Monday, June 1, 2009

Stricklands for Burgers?

In May 2003, John Ratzenberger came to Akron to tape a segment of "Made in America," a show for the Travel Channel. When the show aired the following year, it turned out to have a huge blooper. My 2004 story follows.

When John Ratzenberger came to Akron, he got a look at tire-making and a bum tip on food.
Best known for playing Cliff on Cheers, Ratzenberger came to town last May as host and producer of the Travel Channel series John Ratzenberger's Made in America. A segment on the history and making of Goodyear tires will air on the show at 9 p.m. Tuesday.
At the end of the Goodyear segment, Ratzenberger asks chief engineer Bill Egan, "Any good hamburgers nearby?"
"Oh, yes," Egan replies. "We could go to Stricklands."
Egan has since said he meant Swensons, which is known for its hamburgers. Stricklands has a reputation for its custard.
"You know, the end of a long day," Egan said to explain his error. But as someone who has eaten at Swensons, he was embarrassed. "When I first saw (the tape), I thought, 'Oh, that's terrible.' "
Ratzenberger, by the way, said he never got to Stricklands, or Swensons, because he had another commitment. He did get to enjoy the food at another local restaurant, Vaccaro's.
"It was really good," he said in a recent telephone interview from Los Angeles. "The people were really nice. And some of the other patrons sent over a bottle of wine."
The Akron trip was part of a statewide jaunt that also included stops in Dublin (for a look at Barbasol shaving products) and Jackson Center (for Airstream trailers).
"I ended up buying one of the Airstreams," he said. "I know you spend the first half of your life acquiring things and the second half on yard sales. But an Airstream is like a functional piece of art."
He said the same thing about a wooden row boat he bought 20 years ago from Lowell's Boat Shop in Amesbury, Mass. And he loved that boat so much, he made sure Made in America did a segment on the company.
As you can see, the series takes Ratzenberger around the country to visit companies large and small, detailing how things are made and underscoring the actor's own pride in American craftsmanship. Tuesday's show is a valentine to Goodyear.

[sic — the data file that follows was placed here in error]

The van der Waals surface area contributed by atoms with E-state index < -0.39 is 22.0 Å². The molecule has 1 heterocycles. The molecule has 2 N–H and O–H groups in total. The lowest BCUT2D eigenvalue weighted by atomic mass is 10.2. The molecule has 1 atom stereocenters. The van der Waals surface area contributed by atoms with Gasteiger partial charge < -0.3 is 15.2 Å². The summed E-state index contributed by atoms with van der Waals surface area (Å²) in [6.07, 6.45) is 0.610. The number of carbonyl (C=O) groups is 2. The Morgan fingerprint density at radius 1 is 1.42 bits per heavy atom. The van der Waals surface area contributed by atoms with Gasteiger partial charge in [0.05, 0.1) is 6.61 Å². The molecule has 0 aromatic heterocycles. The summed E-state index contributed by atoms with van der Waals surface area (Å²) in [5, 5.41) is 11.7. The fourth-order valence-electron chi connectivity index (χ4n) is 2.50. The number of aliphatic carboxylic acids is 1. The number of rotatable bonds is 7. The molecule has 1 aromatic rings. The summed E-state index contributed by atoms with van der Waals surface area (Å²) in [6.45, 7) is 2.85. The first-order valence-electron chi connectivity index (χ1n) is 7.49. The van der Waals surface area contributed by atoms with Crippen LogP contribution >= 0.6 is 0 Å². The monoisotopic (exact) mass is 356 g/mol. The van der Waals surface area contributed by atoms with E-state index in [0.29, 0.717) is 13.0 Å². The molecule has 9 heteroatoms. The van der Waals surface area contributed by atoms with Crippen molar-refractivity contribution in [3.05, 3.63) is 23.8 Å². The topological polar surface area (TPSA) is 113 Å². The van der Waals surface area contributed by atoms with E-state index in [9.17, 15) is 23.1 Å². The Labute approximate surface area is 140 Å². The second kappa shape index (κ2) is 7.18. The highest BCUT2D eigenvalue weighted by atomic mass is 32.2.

Ratzenberger said he was fascinated by the story of Charles Goodyear's invention of vulcanized rubber, which began when Goodyear accidentally dropped some rubber on a stove. Made in America lingers over an exhibit marking the event in the World of Rubber museum.
"I'm a fan of garage inventors," Ratzenberger said. "I think that's what built our country."
In the show, he shakes the hand of a Goodyear statue and declares, "Thanks for being so clumsy."
Still, Ratzenberger is a fan of people who work with their hands. He grew up in Bridgeport, Conn., a factory town he said was "very much like Akron."
The factories he remembers from his youth -- plants for firearms, sewing machines and other products -- are gone, he said. But he can still point to an apartment house where he helped put on the roof while working as a carpenter.
"I still have a functioning wood shop in my house," he said. "When my children (now in their teens) were little and asked what I did, they said I was a carpenter. They didn't know I was an actor. I didn't talk about that at home."
The idea that things are made by hard work and industry sometimes gets lost, he said. "Older people understand. But the younger generation thinks things fall from the sky, gift-wrapped."
He said he sees a day when some skills are so rare that "colleges will start teaching auto mechanics and bricklaying."

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